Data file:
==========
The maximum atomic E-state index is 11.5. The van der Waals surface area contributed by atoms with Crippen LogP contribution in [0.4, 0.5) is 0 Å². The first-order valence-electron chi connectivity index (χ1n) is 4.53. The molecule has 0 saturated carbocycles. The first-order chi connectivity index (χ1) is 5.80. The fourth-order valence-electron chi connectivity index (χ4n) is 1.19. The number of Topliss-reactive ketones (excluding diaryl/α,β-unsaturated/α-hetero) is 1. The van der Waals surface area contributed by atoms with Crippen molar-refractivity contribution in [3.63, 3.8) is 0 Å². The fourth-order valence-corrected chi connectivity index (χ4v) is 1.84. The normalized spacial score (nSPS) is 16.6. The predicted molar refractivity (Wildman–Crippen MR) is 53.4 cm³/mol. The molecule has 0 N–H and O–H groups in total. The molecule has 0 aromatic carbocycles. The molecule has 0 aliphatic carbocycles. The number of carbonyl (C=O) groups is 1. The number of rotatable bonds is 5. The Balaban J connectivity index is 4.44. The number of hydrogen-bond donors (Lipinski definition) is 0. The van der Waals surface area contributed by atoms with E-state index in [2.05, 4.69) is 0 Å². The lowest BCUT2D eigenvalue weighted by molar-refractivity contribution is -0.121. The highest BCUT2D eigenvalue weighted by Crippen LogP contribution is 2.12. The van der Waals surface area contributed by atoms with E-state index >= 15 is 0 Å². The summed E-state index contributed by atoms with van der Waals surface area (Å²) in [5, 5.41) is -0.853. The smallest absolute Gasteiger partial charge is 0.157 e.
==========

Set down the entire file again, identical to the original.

The maximum atomic E-state index is 11.5. The van der Waals surface area contributed by atoms with Crippen LogP contribution in [0.4, 0.5) is 0 Å². The first-order valence-electron chi connectivity index (χ1n) is 4.53. The molecule has 0 saturated carbocycles. The first-order chi connectivity index (χ1) is 5.80. The fourth-order valence-electron chi connectivity index (χ4n) is 1.19. The number of Topliss-reactive ketones (excluding diaryl/α,β-unsaturated/α-hetero) is 1. The van der Waals surface area contributed by atoms with Crippen molar-refractivity contribution in [3.63, 3.8) is 0 Å². The fourth-order valence-corrected chi connectivity index (χ4v) is 1.84. The normalized spacial score (nSPS) is 16.6. The predicted molar refractivity (Wildman–Crippen MR) is 53.4 cm³/mol. The molecule has 0 N–H and O–H groups in total. The molecule has 0 aromatic carbocycles. The molecule has 0 aliphatic carbocycles. The number of carbonyl (C=O) groups is 1. The number of rotatable bonds is 5. The Balaban J connectivity index is 4.44. The number of hydrogen-bond donors (Lipinski definition) is 0. The van der Waals surface area contributed by atoms with E-state index in [2.05, 4.69) is 0 Å². The lowest BCUT2D eigenvalue weighted by molar-refractivity contribution is -0.121. The highest BCUT2D eigenvalue weighted by Crippen LogP contribution is 2.12. The van der Waals surface area contributed by atoms with E-state index >= 15 is 0 Å². The summed E-state index contributed by atoms with van der Waals surface area (Å²) in [5, 5.41) is -0.853. The smallest absolute Gasteiger partial charge is 0.157 e.